Legendary ladies of Lake Highlands

The Leaders Before Us

They had careers when many thought the only position a woman should hold was homemaker. They valued education, and they volunteered countless hours to improve the lives of their neighbors. The impact these women have made on Lake Highlands has only become evident with time, even though they aren’t alive to see the work they’ve accomplished.

Mary Frances Walne
Mary Frances Walne

Mary Frances Walne

Mary Frances Walne was ahead of her time, although she probably didn’t suspect it. She was the only woman who lived in the L Streets to own her own car in the 1960s. At about 56 years old, she started her career as the voice of Herb’s Paint & Body on the radio. “My dad passed away at 58,” says her son, Alan Walne. “She had not been actively involved in the business and wanted to know what else she could do.” Besides reading radio advertisements, Walne served on Wallace Elementary and Lake Highlands Elementary, Lake Highlands Junior High and Lake Highlands High School PTA, as well as the Lake Highlands Women’s League. “She was fun,” Walne says. “She enjoyed having a good time but was a hard worker.”
Walne died in 2008. 

Marietta ‘Miss Rita’ Greenfield
Marietta ‘Miss Rita’ Greenfield

Marietta ‘Miss Rita’ Greenfield

You may remember Marietta Greenfield as “Miss Rita,” Lake Highlands High School’s revered receptionist. Neighborhood natives already know Miss Rita was a local icon of sorts. In 2004, she received the Exchange Club’s Unsung Hero award. The “Voice of Lake Highlands High School” responded to “How are ya?” with “Fit as a fiddle and ready for love.” She was awarded her own parking spot at the high school and kept a list of every family’s football seats. Greenfield was known for her forgiveness and grace, particularly during the “muffin prank” of 2006 in which she ate two marijuana-laced muffins. The incident made national news, and Miss Rita landed in the hospital, but she maintained a sense of humor about the ordeal.
Greenfield died in 2013.  

Sadye Gee
Sadye Gee

Sadye Gee

If Dallas had an official historian, it might’ve been Sadye Gee. Her grandson, Clayton Claridy, remembers how often Gee, a second-generation Dallasite, was consulted about the city’s history. Gee even contributed to “Hamilton Park: A Planned Black Community in Dallas.” When World War II broke out, Gee worked as a senior clerk typist at the Pentagon, yet the majority of her career was spent as an educator at Dunbar and K.B. Polk elementaries. “Education and history was very important to her,” Claridy says. Gee moved to Hamilton Park in 1958, where she served as the first president of the Hamilton Park chapter of National AARP, community historian for the Hamilton Park Civic League and was a member of the Willie B. Johnson Recreation Senior Advisory Council. “She was very loving but a strong disciplinarian,” Claridy says. “She was a mother and grandmother to a lot of young people in the neighborhood.”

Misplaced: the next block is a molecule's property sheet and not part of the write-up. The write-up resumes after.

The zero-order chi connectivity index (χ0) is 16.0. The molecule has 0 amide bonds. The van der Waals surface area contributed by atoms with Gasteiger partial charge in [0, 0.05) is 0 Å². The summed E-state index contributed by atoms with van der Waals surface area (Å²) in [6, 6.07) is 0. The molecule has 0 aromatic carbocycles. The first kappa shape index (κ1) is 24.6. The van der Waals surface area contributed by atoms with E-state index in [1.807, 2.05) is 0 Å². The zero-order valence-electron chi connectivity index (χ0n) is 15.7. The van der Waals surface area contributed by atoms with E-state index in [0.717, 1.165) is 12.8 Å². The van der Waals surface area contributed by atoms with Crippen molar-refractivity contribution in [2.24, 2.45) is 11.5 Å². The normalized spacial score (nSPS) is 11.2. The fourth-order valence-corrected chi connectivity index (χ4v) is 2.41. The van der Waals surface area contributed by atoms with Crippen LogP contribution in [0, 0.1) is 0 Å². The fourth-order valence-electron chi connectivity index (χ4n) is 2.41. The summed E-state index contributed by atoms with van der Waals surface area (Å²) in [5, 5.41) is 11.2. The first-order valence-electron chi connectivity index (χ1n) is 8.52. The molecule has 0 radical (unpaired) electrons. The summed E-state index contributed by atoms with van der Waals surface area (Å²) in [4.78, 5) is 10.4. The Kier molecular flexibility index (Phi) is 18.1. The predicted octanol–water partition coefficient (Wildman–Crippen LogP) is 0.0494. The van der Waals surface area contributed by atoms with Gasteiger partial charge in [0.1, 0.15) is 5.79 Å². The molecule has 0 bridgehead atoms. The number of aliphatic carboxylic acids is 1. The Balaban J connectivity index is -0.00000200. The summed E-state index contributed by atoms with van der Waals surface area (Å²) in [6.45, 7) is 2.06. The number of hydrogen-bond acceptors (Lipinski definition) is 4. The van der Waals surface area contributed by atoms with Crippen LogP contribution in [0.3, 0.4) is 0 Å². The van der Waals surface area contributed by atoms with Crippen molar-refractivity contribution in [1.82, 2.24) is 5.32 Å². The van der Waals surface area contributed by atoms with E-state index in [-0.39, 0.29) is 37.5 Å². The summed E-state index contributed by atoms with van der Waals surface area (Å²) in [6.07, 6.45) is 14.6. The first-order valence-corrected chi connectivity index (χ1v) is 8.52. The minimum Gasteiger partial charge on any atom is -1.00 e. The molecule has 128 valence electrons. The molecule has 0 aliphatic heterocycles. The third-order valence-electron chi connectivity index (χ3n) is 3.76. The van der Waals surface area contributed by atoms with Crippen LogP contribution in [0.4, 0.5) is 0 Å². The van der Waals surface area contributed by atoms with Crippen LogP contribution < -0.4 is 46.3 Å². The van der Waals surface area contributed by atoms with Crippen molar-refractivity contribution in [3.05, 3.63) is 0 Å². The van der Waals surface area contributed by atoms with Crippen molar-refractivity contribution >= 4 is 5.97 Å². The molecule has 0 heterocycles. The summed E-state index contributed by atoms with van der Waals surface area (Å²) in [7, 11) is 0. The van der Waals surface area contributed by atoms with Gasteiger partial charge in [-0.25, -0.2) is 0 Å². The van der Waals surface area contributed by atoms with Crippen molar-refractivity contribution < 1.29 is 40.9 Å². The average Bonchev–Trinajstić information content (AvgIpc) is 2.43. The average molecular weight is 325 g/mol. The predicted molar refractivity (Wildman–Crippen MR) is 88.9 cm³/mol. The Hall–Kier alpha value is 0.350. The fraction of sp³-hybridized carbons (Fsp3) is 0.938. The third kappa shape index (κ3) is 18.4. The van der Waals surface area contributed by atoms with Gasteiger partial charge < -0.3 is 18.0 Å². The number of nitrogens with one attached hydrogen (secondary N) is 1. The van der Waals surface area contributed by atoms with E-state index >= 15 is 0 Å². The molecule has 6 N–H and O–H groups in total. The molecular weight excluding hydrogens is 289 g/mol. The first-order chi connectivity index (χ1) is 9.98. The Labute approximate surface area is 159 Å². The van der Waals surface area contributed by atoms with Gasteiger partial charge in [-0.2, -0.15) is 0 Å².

Gee died in 2009.

Billye Faye Dillon McSpedden
Billye Faye Dillon McSpedden

Billye Faye Dillon McSpedden

Billye McSpedden was known for her volunteerism, but she could also host a heck of a party. “She was a real asset to Lake Highlands,” says longtime friend Lynn Pitts. “She took part in everything.”  McSpedden not only was the president of the Lake Highlands PTA and Lake Highlands Women’s League, but also volunteered with the Dallas Arboretum, Meals on Wheels and Little People of America. She served two terms on the Dallas Grand Jury and received the Girl Scouts of America Tejas award, says her daughter, Melissa McSpedden. “She was a positive influence,” Pitts says. “She made you want to do things for Lake Highlands.”
McSpedden died in 2016. 

Lake Highlands Women’s League founders
Lake Highlands Women’s League founders

Lake Highlands Women’s League founders

Since 1969, the Lake Highlands Women’s League has raised money for college scholarships and local nonprofits. Its first meeting was held in the home of Barbara Hunt, who invited about nine neighborhood women to establish an organization that would support the community without interfering with already established groups. “We had a lot of women who were outstanding, and I thought it was worth a try to get them moving in the same direction,” Hunt says. “I think Lake Highlands has taken its name and identification partially because of the women’s league.” Of its founders, Betsy Dryden, Nell Guest, Jane Hamilton, Peg Koelling and Mary Nell Royer are now deceased. “Those were the women who worked, and they worked hard,” Hunt says.

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